In 1855, Secretary of War Jefferson Davis, responding to Congress’ request that camels be introduced “upon this [North American] Continent, as an animal of burden and for military purposes,” asked Secretary of the Navy James C. Dobbin for the services of 42-year old Lieutenant David Dixon Porter, son of the War of 1812 hero Captain David Porter. The younger Porter had distinguished himself in the war with Mexico and had become known as an able captain, earning distinction in the merchant marine during an extended leave from the Navy.
Returning to the service in 1855, Porter brought “acknowledged professional ability and energy, and his knowledge of the east from residence there,” in addition to an “appreciation for [the expedition’s] value and a conviction of its practicability.” Porter had his command, the storeship Supply, fitted out at the New York Navy Yard for the mission. “A trunk 60 feet long was raised upon the spardeck . . .12 feet wide, with a large hatch, 11 feet 3 inches by 6 feet 8 inches and amid-ships to let the camels down on the lower deck.” He also had special harnesses made of “strong canvas . . . so arranged that when the vessel rolls the camel is kept perfectly steady.”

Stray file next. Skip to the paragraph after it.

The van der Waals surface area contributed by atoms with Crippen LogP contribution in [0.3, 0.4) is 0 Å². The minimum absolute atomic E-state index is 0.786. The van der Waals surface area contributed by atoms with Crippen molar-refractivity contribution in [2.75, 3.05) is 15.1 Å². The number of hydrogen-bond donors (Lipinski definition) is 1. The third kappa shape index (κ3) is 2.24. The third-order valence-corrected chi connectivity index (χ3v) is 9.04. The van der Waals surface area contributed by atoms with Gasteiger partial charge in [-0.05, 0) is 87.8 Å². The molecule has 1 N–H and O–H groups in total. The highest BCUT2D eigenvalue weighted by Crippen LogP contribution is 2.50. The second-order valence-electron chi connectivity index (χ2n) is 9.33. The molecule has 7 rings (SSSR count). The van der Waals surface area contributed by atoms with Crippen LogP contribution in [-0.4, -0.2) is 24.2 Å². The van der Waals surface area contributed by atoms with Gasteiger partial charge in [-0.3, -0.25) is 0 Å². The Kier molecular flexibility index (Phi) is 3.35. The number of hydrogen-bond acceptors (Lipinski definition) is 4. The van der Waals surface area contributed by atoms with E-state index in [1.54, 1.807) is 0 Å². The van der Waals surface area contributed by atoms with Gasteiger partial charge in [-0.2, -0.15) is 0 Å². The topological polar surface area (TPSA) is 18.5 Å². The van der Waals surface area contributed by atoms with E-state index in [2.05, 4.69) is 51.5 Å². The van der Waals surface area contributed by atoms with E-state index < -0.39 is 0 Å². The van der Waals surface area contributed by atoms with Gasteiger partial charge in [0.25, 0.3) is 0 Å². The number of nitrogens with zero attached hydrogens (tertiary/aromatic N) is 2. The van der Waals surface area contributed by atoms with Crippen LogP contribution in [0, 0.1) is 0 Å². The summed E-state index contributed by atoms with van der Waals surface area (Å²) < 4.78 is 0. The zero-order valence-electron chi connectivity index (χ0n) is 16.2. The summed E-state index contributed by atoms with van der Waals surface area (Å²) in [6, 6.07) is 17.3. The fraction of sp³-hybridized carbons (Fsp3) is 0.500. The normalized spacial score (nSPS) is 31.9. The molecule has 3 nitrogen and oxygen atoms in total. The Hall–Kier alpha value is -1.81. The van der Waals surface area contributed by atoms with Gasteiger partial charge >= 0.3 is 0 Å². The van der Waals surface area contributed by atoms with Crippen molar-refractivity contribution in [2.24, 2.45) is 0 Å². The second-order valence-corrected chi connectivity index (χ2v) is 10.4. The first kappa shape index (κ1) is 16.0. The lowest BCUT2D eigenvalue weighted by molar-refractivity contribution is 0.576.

Supply sailed for the Mediterranean on 5 June 1855, and over the next few months fulfilled her assigned mission. She brought back “thirty-four camels and dromedaries . . . in better condition than they were when they came on board” due to a regimen of good food and good grooming. Supply transferred the animals to the steamer Fashion in the southwest pass of the Mississippi River on 10 May 1856. Supply subsequently conducted a second camel-gathering mission, and ultimately the experiment proved that the camel could be adapted to service in the U.S. southwest.
The expedition to transport those “ships of the desert” on board Supply showed the Navy’s versatility. It also showed that the Navy’s people, such as Commander Porter and his men, could carry out any mission—however unique—that was entrusted to them.